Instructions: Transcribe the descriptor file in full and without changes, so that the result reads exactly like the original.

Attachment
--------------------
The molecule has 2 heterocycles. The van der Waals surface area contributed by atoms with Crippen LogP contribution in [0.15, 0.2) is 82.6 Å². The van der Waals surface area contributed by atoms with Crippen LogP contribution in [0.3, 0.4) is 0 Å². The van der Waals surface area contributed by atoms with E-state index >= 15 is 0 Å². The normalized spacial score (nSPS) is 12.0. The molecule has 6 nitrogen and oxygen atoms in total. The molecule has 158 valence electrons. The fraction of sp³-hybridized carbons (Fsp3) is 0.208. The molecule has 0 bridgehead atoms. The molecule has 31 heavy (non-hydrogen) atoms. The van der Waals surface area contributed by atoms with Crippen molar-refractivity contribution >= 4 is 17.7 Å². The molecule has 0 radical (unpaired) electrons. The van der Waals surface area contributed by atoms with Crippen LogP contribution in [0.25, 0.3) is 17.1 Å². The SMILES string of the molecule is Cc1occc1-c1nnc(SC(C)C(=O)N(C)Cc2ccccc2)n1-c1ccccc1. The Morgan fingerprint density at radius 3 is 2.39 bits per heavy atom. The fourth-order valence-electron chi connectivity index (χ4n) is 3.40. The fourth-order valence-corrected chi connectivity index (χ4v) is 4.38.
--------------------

The molecule has 2 heterocycles. The van der Waals surface area contributed by atoms with Crippen LogP contribution in [0.15, 0.2) is 82.6 Å². The van der Waals surface area contributed by atoms with Crippen LogP contribution in [0.3, 0.4) is 0 Å². The van der Waals surface area contributed by atoms with E-state index >= 15 is 0 Å². The normalized spacial score (nSPS) is 12.0. The molecule has 6 nitrogen and oxygen atoms in total. The molecule has 158 valence electrons. The fraction of sp³-hybridized carbons (Fsp3) is 0.208. The molecule has 0 bridgehead atoms. The molecule has 31 heavy (non-hydrogen) atoms. The van der Waals surface area contributed by atoms with Crippen molar-refractivity contribution >= 4 is 17.7 Å². The molecule has 0 radical (unpaired) electrons. The van der Waals surface area contributed by atoms with Crippen LogP contribution in [0.25, 0.3) is 17.1 Å². The SMILES string of the molecule is Cc1occc1-c1nnc(SC(C)C(=O)N(C)Cc2ccccc2)n1-c1ccccc1. The Morgan fingerprint density at radius 3 is 2.39 bits per heavy atom. The fourth-order valence-electron chi connectivity index (χ4n) is 3.40. The fourth-order valence-corrected chi connectivity index (χ4v) is 4.38.